On the right, this is a list of Windows Azure PowerShell cmdlets relevant to operating on VMs. Some perhaps need more practices are New-AzureVMConfig and Add-AzureProvisioningConfig. The former is for creating a VM configuration object which can be part of a new deployment or used for adding a VM to an existing deployment, while the latter provisions a configuration of a VM. A the end of this post, a Windows Azure PowerShell sample script is included to demonstrate the usage of these two statements.
From training, assessment, prototyping, development, to production, Windows Azure IaaS can shorten the go-to-market of an infrastructure deployment literally from months and weeks into hours and minutes. An application architecture can now be deployed as a service. And infrastructure deployment is becoming a facilitator to fast-forward an infrastructure project.
This is an essential part of a cloud deployment. An Availability Set is a logical group to signify the need for Windows Azure to prevent a single point of failure for all VMs included in the set. A single point of failure of hardware is the so-called Fault Domain. In Windows Azure a Fault Domain is a server rack. Those VMs instances added into an Availability Set in essence demand Windows Azure to deploy those instances to at least two or more fault domains, i.e. two or more server racks. Windows Azure IaaS makes configuring an Availability Set a very simple interactive mouse-clicking process while configuring a VM or after a deployment. The following is a screen capture depicting the user experience to configure a new service and an Availability Set during an interactive session of a VM deployment.
An Availability Set is an effective tool to ensure service availability. For instance, two Domain Controllers, DC1 and DC2, are paired as a backup to each other. At least one of the two servers should always be available for user authentications. Placing DC1 and DC2 into an Availability Set will guarantee there is no single point of failure of hardware between DC1 and DC2.
With Windows Azure PowerShell module, an Availability Set can be specified as part of the VM configuration as shown in the example at the end of this post. To create an Availability Set after a VM deployment, one can use Set-AzureAvailabilitySet.
Typically a production web application will place a load balancer before the frontend web servers to distribute the incoming traffic for better server utilization and more predictable performance. In a traditional deployment, adding, maintaining, and scaling a load balancer is a significant part of a web application since it adds additional hardware, software, complexities, security, maintenance, vendor dependency, etc. besides just costs.
Windows Azure IaaS offers a basic load balancer with a round robin algorithm. The process to create a load balancer is to first specify/open a standalone endpoint, i.e. a port and mark the checkbox to also create a load-balanced set with this endpoint of a VM followed by configuring the load-balanced set. The above right shows Windows Azure PowerShell cmdlets for adding a load-balanced set which is part of the operations of adding an endpoint. While shown below is the user experience to configure a load-balanced set.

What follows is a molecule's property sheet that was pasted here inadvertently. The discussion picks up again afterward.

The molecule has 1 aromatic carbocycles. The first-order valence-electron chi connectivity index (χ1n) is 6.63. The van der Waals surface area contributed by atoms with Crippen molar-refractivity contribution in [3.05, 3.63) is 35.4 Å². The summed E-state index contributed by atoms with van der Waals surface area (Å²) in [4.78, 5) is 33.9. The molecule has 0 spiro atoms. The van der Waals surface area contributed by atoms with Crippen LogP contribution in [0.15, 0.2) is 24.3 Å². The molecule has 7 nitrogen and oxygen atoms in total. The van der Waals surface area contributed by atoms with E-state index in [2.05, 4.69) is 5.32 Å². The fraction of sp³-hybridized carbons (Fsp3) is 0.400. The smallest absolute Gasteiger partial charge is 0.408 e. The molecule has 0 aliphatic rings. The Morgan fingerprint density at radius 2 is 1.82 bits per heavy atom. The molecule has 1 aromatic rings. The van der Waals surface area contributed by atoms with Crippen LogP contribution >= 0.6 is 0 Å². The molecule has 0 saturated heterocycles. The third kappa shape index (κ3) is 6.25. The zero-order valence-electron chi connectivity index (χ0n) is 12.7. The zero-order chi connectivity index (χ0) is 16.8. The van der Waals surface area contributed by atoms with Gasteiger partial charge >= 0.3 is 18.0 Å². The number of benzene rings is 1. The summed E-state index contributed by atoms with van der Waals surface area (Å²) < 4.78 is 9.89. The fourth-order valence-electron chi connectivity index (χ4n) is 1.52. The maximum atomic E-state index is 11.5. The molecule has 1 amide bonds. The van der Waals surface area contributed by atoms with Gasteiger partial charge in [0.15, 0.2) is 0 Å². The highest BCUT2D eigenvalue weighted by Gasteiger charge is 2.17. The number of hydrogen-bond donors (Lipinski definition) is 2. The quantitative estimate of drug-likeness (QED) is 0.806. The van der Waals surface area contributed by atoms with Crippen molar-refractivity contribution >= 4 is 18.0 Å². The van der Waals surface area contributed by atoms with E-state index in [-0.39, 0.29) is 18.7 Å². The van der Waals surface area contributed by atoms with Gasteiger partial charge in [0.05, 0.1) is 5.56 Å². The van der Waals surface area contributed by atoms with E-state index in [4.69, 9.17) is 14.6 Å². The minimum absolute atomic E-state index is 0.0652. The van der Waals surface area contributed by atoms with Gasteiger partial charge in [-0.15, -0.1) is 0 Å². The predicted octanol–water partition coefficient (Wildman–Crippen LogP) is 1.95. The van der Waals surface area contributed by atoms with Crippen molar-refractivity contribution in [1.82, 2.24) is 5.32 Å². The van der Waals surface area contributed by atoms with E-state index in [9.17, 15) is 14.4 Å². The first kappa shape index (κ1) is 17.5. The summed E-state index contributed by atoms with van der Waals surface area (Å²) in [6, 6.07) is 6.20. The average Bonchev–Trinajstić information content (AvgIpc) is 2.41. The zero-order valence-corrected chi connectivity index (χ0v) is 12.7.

Later when configuring additional VMs to be added into the load-balanced set, for each VM add an endpoint and specify this endpoint to be added to an existing load-balanced set.
And the result as shown below is a load-balanced set created in minutes by a few mouse-clicks. The process and operations are almost too simple and quick to believe.
The following is a sample script to demonstrate the methodology of deploy a Windows Azure IaaS VM. The script is supplemented with the NetworkConfig.xml shown earlier in this post. Before executing the script, I first established connectivity between My PowerShell ISE session and Windows Azure by following the instructions at http://aka.ms/AzureCmdlets.
Of the script, the first 19 lines are simply to assign values to variables. I separated out all variables from the main program to make it easier to test what-if scenarios. The main program starts from line 21 to line 51 following the methodology outlined in this post from creating an Affinity Group, a storage account, a service, to configuring and deploying a VM from line 35 to line 51. The VM configurations include an Availability Set at line 38 and a Load-Balanced Set at line 48. And finally, at line 53 the RDP file of the VM is also downloaded for accessing the VM remotely.
An execution of the above Windows Azure PowerShell script deployed the following resources. And notice the script configures and deploys a VM with dependency of the virtual network defined in the NetworkConfig.xml file. This script is a skeleton for demonstrating the deployment methodology.